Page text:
Harper v. Unum Group et al

Filing 65

OPINION AND ORDER granting 57 Motion for Partial Summary Judgment as set forth. To the extent that these damages requests are to be construed as claims, they are DISMISSED WITH PREJUDICE. Signed by Honorable P. K. Holmes, III on April 3, 2017. (lw) Modified on 4/3/2017 to edit text(lw).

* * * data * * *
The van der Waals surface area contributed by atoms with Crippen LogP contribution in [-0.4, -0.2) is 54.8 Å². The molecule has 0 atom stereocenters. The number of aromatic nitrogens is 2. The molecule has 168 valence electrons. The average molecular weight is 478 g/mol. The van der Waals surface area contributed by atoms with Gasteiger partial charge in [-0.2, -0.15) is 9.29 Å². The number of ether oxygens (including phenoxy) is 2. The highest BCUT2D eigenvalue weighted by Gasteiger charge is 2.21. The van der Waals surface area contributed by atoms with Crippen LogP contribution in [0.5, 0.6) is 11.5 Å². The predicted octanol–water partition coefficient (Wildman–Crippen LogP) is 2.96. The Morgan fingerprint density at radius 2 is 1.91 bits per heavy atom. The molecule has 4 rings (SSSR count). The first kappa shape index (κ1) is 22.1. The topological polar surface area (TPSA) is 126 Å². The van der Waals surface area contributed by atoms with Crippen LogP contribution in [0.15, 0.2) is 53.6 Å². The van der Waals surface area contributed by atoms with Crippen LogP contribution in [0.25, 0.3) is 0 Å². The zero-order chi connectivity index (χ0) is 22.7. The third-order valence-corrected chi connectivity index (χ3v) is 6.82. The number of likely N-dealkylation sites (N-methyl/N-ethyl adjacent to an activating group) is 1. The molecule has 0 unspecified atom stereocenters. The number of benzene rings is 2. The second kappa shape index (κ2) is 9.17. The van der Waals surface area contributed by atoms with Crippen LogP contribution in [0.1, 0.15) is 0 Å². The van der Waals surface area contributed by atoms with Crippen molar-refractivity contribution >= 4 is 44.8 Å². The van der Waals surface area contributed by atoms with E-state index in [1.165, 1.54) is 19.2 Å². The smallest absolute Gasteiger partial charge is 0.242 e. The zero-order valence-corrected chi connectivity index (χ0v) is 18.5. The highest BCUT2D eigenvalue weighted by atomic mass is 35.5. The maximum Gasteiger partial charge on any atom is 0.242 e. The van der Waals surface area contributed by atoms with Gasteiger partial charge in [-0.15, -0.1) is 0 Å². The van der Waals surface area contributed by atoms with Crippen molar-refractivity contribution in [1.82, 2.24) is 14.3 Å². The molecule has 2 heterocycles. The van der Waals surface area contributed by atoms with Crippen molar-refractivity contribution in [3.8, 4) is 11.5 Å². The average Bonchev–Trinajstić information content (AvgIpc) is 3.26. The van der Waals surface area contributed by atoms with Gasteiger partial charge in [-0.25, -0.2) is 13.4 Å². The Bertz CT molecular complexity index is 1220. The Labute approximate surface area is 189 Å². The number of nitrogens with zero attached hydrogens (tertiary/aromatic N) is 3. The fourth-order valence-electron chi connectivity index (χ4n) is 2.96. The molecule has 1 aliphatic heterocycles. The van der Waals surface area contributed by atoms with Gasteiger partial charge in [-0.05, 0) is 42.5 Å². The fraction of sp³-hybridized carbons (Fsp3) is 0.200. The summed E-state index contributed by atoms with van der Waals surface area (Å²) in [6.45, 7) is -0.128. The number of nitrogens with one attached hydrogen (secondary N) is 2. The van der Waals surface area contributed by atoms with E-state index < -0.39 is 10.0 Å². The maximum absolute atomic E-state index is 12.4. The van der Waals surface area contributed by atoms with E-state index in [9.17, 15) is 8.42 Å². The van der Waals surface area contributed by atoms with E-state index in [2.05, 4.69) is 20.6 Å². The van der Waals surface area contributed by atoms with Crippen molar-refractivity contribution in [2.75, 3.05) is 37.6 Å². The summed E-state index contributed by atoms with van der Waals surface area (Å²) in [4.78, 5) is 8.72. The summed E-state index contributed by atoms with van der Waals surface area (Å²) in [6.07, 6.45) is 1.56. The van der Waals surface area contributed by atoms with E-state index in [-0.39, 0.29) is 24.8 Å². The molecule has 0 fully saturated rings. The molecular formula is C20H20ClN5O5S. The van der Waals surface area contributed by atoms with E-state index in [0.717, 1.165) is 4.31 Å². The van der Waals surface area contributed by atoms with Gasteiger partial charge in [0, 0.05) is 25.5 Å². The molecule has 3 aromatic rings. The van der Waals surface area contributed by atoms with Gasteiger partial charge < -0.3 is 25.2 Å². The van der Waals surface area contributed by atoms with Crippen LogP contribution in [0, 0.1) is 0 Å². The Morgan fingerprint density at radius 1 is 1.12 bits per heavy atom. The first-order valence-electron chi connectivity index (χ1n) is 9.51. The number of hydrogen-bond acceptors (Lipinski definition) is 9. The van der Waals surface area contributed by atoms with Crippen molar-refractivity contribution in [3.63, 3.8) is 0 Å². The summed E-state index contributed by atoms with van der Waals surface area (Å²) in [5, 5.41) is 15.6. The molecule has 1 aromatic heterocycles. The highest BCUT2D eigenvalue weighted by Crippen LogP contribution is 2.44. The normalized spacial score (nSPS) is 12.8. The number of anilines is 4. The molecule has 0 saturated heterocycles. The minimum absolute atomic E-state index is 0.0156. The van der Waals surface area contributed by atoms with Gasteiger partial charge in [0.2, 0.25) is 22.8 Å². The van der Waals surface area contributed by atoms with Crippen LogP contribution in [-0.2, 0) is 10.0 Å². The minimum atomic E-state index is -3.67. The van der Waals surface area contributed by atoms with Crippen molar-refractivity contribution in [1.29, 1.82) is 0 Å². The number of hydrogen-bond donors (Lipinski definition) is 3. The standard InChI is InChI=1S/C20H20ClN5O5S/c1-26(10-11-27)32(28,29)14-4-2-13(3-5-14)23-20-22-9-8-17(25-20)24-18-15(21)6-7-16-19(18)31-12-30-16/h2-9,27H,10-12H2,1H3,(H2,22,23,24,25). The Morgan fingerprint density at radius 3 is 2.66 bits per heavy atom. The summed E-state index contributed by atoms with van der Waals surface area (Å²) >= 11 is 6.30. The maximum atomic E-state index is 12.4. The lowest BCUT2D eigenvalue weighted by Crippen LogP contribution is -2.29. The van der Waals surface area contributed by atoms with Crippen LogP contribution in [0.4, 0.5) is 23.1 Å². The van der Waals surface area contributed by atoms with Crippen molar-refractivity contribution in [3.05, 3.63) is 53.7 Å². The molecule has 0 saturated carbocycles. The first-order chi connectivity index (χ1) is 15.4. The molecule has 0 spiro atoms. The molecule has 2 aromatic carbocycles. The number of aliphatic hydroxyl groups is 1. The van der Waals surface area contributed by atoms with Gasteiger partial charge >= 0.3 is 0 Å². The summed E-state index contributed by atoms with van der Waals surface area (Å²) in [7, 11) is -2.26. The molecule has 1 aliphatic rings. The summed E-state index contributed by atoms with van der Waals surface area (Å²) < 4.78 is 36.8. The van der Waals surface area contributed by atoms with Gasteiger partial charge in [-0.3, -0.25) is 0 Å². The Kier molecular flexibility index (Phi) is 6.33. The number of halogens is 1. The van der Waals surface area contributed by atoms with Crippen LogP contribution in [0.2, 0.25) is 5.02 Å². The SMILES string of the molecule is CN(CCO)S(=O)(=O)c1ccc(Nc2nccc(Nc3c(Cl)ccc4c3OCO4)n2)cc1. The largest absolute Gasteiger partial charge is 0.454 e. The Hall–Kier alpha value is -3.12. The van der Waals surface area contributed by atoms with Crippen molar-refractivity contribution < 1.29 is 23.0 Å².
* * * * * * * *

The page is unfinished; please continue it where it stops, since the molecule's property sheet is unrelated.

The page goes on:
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IN THE UNITED STATES DISTRICT COURT WESTERN DISTRICT OF ARKANSAS FORT SMITH DIVISION DAVID HARPER, D.D.S., M.S. v. PLAINTIFF No. 2:15-CV-02146 UNUM GROUP and THE PAUL REVERE LIFE INSURANCE COMPANY DEFENDANTS OPINION AND ORDER Before the Court is Defendants Unum Group and The Paul Revere Life Insurance Company’s (collectively, “Unum”) motion for partial summary judgment (Doc. 57), Plaintiff Dr. David Harper’s response (Doc. 61), Unum’s reply (Doc. 64), and the parties’ supporting documents. For the reasons set forth below, Unum’s motion will be granted. This case involves a Lifetime Total Disability Benefit Rider as part of an insurance policy issued by Unum to Dr. Harper on January 9, 1993. The rider provides total disability income protection coverage, with the monthly benefit to start paying when he is 65 years old. Dr. Harper is currently 63 years old. Dr. Harper is disabled, and claims that his disability under the rider was improperly characterized as due to sickness rather than injury. For total disability due to injury, the monthly benefit amount paid to Dr. Harper upon his turning 65 would be $15,000. For total disability due to sickness, the monthly benefit under the policy would be $9,000. Unum approved Dr. Harper’s claim for total disability in July of 2013 when he was 59 years old, but Unum determined in a December 3, 2013 letter that Dr. Harper’s disability was related to a sickness and not an injury. Based on this decision, Dr. Harper claims breach of contract, negligence, bad faith, and violation of the Arkansas Deceptive Trade Practices Act, Ark. Code Ann. 1 § 4-88-101 et seq. (Doc. 53). 1 He seeks the following relief: a declaratory judgment that his disability was caused by injury; compensatory damages in the form of monthly benefits for total disability due to illness upon reaching the age of 65; punitive damages for Unum’s alleged bad faith; prejudgment interest; a twelve-percent statutory penalty; and attorney’s fees. The parties agree that the rider at issue does not apply until Dr. Harper reaches his 65th birthday and that Dr. Harper is receiving full monthly benefits to which he is currently entitled under the policy. (Doc. 62). Unum argues that Dr. Harper has not suffered any damages, and he is only entitled to declaratory judgment if he is successful on the merits of his claims. Unum therefore seeks the entry of summary judgment on all of Dr. Harper’s remedies requests except for declaratory judgment and attorney’s fees. Dr. Harper’s response focuses heavily on temporal restrictions which led to the lawsuit’s filing. The limitations period invoked in Unum’s policy requested the filing of the immediate lawsuit within three years of when written proof of the loss was required. (Doc. 63, pp. 2-4). Further, Dr. Harper’s treating neurosurgeon has been diagnosed with ALS and is quickly losing his ability to speak, a fact witness is almost 90 years old, and two of Unum’s reviewing physicians are elderly, with one having since retired. (Id., pp. 4-6). While the Court understands the reasons why Dr. Harper filed the instant lawsuit when he did, that alone does not entitle him to more than a declaratory judgment at this time. The primary issue ripe for adjudication in the instant motion is whether Unum committed an anticipatory breach, as contested by Dr. Harper. Where there is no repudiation of a disability 1 By previous order, the Court dismissed without prejudice Dr. Harper’s claim for breach of contract due to ambiguity. (Doc. 52). In his amended complaint that followed, Dr. Harper reasserted the breach of contract due to ambiguity claim with exactly the same allegations. (Doc. 53). Dismissal without prejudice is warranted for the same reasons outlined in the Court’s previous order. (Doc. 52). 2 insurance policy so as to result in an anticipatory breach, the insured is not entitled to future payments under the policy. Gen. Am. Life Ins. Co. v. Yarbrough, 360 F.2d 562, 568 (8th Cir. 1966). 2 In Willis v. Insurance Company of North America, the court found that under Arkansas law an insurer’s determination that the insured was not totally disabled was not an anticipatory repudiation such that the insured was entitled to a lump-sum award representing the present value of future installments of the insurance policy. 820 F. Supp. 408, 410 (E.D. Ark. 1993). “[T]he distinction lies in whether the insurance company renounces the fact that it is bound by the contract or merely denies that it is liable to an insured under the terms of the policy.” Id. Here, Unum has not renounced the fact that it is bound to the policy at issue, or even specifically to the rider to that policy; rather, Unum takes the position that the rider obligates it to pay Dr. Harper for total disability due to sickness as opposed to injury when he attains the age of 65. Unum has not committed an anticipatory breach because it has not repudiated the disability insurance policy. As a result, Dr. Harper is not entitled at this time to future benefits under the policy and compensatory damages cannot be recovered in the present lawsuit. Because compensatory damages will not be awarded if Dr. Harper is successful on the merits of his claim, no prejudgment interest will be awarded, either. Next, Unum argues that punitive damages may not be awarded where there are no compensatory damages. The Court agrees, and will not allow the recovery of punitive damages in this case. See Howard Brill, Arkansas Law of Damages § 9:5 (2016) (“Punitive damages cannot 2 Dr. Harper argues that the line of case law cited in Yarbrough is distinguishable because there is a difference between entitlement to a lump sum payment of the present value of all future benefits (the relief sought in the cited cases) and entitlement to payment of benefits as they become due, which is what Dr. Harper seeks here. (Doc. 63, p. 11). The Court is not convinced. A declaratory judgment in Dr. Harper’s favor would entitle him to the payment of disability benefits as they become due. 3 be awarded unless the issue of compensatory damages has been both submitted to the jury or factfinder and decided affirmatively.”). Finally, Unum argues that Dr. Harper cannot recover a twelve-percent statutory penalty under Ark. Code Ann. § 23-79-208 because that statute only applies in cases “in which loss occurs.” Dr. Harper responds that he has “suffered the loss in the form of an injury causing disability, for which Unum has declined to pay full benefits . . . .” For purposes of this litigation, no loss has occurred because the parties agree that Dr. Harper is receiving the full monthly benefits to which he is currently entitled under the policy. (Doc. 62). Furthermore, Arkansas state law does not allow the recovery of the twelve-percent penalty in declaratory judgment actions. See Ark. Code Ann. § 23-79-209; Shelter Mut. Ins. Co. v. Smith, 300 Ark. 348, 353–54 (1989). The Court finds that Dr. Harper cannot recover a twelve-percent penalty pursuant to Ark. Code Ann. § 23-79-208 because it is inapplicable under the facts of this case. IT IS THEREFORE ORDERED that Unum’s motion for partial summary judgment (Doc. 57) is GRANTED. In the event that Dr. Harper is successful on the merits of his substantive claims, he cannot recover compensatory damages, prejudgment interest, punitive damages, or the twelve-percent statutory penalty. To the extent that these damages requests are to be construed as claims, they are DISMISSED WITH PREJUDICE. IT IS SO ORDERED, this 3rd day of April, 2017. /s/P. K. Holmes, III P.K. HOLMES, III CHIEF U.S. DISTRICT JUDGE 4